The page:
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Russia: Nuclear Powered Spacecraft

 
 
farmerman
 
  1  
Reply Wed 20 Jan, 2010 07:23 pm
@BillRM,
Ion propulsion will be one of the possible means to achieve intergalactic travel. The ideas is that the acceleration is very slow and the ultimaet velocity is high after several years of acceleration using an ion prop engine that is based upon ionizing a salt or a metal by gravity capture or fule cell or EMF by opposable magnets. Ion propulsion wouldnt need the shileding and reactor . Also, ion propulsion would have an almost inexhaustible source of fuel while a nuke reactor may have a finite operating period of 50 years or less.(kinda like an aircraft carrier no?)
SOmebody call georgeob, he was a skipper of a nuke ship.
BillRM
 
  1  
Reply Wed 20 Jan, 2010 08:22 pm
@farmerman,
Farmerman Ion propulsion is great with it very high special impulse however it is great, as you had pointed out where you do not need a large change of del-V in a short time period.

For getting a mass off earth it is worthless and it main benefits is in long range unman space probes where time is not of great concern and it is similar in that regard to solar sail technology.

Ion propulsion also still need a power sources such as solar cells or further always from the sun nuclear batteries. Ejection mass because of the high high special impulse needs are tiny but you still need a source of energy and unlike chemical rockets the mass you are carrying as ejection mass does not also serve as an energy source.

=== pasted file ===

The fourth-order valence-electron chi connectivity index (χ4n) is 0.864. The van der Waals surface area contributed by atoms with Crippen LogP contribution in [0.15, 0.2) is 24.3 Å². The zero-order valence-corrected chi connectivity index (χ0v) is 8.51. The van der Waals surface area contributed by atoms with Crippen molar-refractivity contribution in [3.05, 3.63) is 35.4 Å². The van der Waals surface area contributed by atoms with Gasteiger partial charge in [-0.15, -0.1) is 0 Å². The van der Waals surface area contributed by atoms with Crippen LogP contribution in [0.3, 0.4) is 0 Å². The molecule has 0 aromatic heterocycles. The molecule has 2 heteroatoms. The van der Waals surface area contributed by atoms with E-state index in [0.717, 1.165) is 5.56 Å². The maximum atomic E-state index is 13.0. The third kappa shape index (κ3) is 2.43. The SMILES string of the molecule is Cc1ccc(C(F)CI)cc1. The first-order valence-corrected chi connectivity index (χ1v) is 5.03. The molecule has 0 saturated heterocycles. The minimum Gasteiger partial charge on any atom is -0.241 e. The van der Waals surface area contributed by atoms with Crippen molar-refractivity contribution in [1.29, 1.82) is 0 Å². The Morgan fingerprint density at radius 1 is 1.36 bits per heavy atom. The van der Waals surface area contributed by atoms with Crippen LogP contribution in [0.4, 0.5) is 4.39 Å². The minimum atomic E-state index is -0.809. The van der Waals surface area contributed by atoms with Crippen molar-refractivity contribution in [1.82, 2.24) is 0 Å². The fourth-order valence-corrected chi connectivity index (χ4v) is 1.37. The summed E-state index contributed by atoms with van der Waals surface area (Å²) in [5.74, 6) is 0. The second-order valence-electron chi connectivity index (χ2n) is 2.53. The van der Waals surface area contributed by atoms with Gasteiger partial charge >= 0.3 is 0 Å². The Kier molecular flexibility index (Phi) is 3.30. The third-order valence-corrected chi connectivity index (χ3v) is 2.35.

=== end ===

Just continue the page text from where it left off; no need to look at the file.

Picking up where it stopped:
0 Replies
 
georgeob1
 
  1  
Reply Wed 20 Jan, 2010 08:44 pm
The U.S. has already used plutonium power packs on several long range space probes - Cassini was one of the earlier ones. There were other classified programs as well - some going back several decades.

The nuclear-powered aircraft never got very far. It was at best a very defective idea involving many never answered questions - the salient one being, what if the aircraft crashes? In addition nuclear powerplants operate at relatively low temperatures, making any kind of jet propulsion seriously inefficient. Though the plant and its shield would necessarily be very heavy, the fact that no liquid fuel would be required more than adequately compensated for that. Indeed, in principle the aircraft would have exceedingly long range.

The reactor design project failed at a very early stage and the project was quickly abandoned. The site at the Idaho National Engineering Laboratory was still fenced off when I was last there. The prototype reactor suffered a prompt critical accident induced by operator error, killing both operators then present.
BillRM
 
  1  
Reply Wed 20 Jan, 2010 09:03 pm
@georgeob1,
Crashes? You shield the nuclear material of the reactor in a case that can take any impact from a crashing plane.

That is not all that hard to do as the nuclear batteries in the space probes are so design and we move many many tons of nuclear waste around in containers that had been tested by mounting them in the front of locomotives and then running the locomotives into a concrete wall at full speed.

As far as low temperature in aircrafts you have a point however the Orien spacecraft design did not have a low temperature problem!!!!!!!!!!!
georgeob1
 
  1  
Reply Wed 20 Jan, 2010 09:15 pm
@BillRM,
I don't think you have an adequate appreciation for the violence of a plane crash; the structural requirements associated with a dense reactor & shield; or the likelihood of a crash in the case of a combat aircraft.